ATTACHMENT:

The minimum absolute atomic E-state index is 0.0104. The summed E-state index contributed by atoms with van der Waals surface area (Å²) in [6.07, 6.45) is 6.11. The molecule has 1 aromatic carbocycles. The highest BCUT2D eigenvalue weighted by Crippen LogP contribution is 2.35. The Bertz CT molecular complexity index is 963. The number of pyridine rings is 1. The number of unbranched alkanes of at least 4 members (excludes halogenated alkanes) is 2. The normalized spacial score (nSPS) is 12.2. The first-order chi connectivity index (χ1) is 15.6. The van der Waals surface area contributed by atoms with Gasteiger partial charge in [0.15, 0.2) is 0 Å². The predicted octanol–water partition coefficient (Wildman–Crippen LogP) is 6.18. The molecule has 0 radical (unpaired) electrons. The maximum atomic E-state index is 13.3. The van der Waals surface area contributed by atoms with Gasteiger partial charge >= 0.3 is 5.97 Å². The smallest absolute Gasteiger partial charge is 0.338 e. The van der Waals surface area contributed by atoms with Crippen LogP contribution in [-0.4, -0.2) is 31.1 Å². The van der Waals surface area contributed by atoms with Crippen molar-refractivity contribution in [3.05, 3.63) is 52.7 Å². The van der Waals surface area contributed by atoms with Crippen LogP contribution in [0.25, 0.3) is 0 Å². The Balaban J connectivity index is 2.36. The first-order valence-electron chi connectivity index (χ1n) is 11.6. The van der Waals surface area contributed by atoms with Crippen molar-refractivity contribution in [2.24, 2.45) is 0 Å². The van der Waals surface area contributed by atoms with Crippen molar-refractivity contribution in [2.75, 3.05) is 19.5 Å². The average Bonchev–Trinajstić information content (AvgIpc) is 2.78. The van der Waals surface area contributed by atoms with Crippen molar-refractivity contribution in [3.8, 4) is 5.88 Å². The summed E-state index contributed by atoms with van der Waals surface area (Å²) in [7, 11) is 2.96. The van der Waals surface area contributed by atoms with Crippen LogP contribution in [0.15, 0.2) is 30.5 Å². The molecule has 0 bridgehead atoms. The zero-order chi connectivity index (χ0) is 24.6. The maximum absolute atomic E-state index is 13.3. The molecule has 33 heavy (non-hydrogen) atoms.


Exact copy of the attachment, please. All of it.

The minimum absolute atomic E-state index is 0.0104. The summed E-state index contributed by atoms with van der Waals surface area (Å²) in [6.07, 6.45) is 6.11. The molecule has 1 aromatic carbocycles. The highest BCUT2D eigenvalue weighted by Crippen LogP contribution is 2.35. The Bertz CT molecular complexity index is 963. The number of pyridine rings is 1. The number of unbranched alkanes of at least 4 members (excludes halogenated alkanes) is 2. The normalized spacial score (nSPS) is 12.2. The first-order chi connectivity index (χ1) is 15.6. The van der Waals surface area contributed by atoms with Gasteiger partial charge in [0.15, 0.2) is 0 Å². The predicted octanol–water partition coefficient (Wildman–Crippen LogP) is 6.18. The molecule has 0 radical (unpaired) electrons. The maximum atomic E-state index is 13.3. The van der Waals surface area contributed by atoms with Gasteiger partial charge >= 0.3 is 5.97 Å². The smallest absolute Gasteiger partial charge is 0.338 e. The van der Waals surface area contributed by atoms with Crippen LogP contribution in [-0.4, -0.2) is 31.1 Å². The van der Waals surface area contributed by atoms with Crippen molar-refractivity contribution in [3.05, 3.63) is 52.7 Å². The van der Waals surface area contributed by atoms with Crippen LogP contribution in [0.25, 0.3) is 0 Å². The Balaban J connectivity index is 2.36. The first-order valence-electron chi connectivity index (χ1n) is 11.6. The van der Waals surface area contributed by atoms with Crippen molar-refractivity contribution in [2.24, 2.45) is 0 Å². The van der Waals surface area contributed by atoms with Crippen molar-refractivity contribution in [2.75, 3.05) is 19.5 Å². The average Bonchev–Trinajstić information content (AvgIpc) is 2.78. The van der Waals surface area contributed by atoms with Crippen molar-refractivity contribution in [3.8, 4) is 5.88 Å². The summed E-state index contributed by atoms with van der Waals surface area (Å²) in [7, 11) is 2.96. The van der Waals surface area contributed by atoms with Crippen LogP contribution in [0.15, 0.2) is 30.5 Å². The molecule has 0 bridgehead atoms. The zero-order chi connectivity index (χ0) is 24.6. The maximum absolute atomic E-state index is 13.3. The molecule has 33 heavy (non-hydrogen) atoms.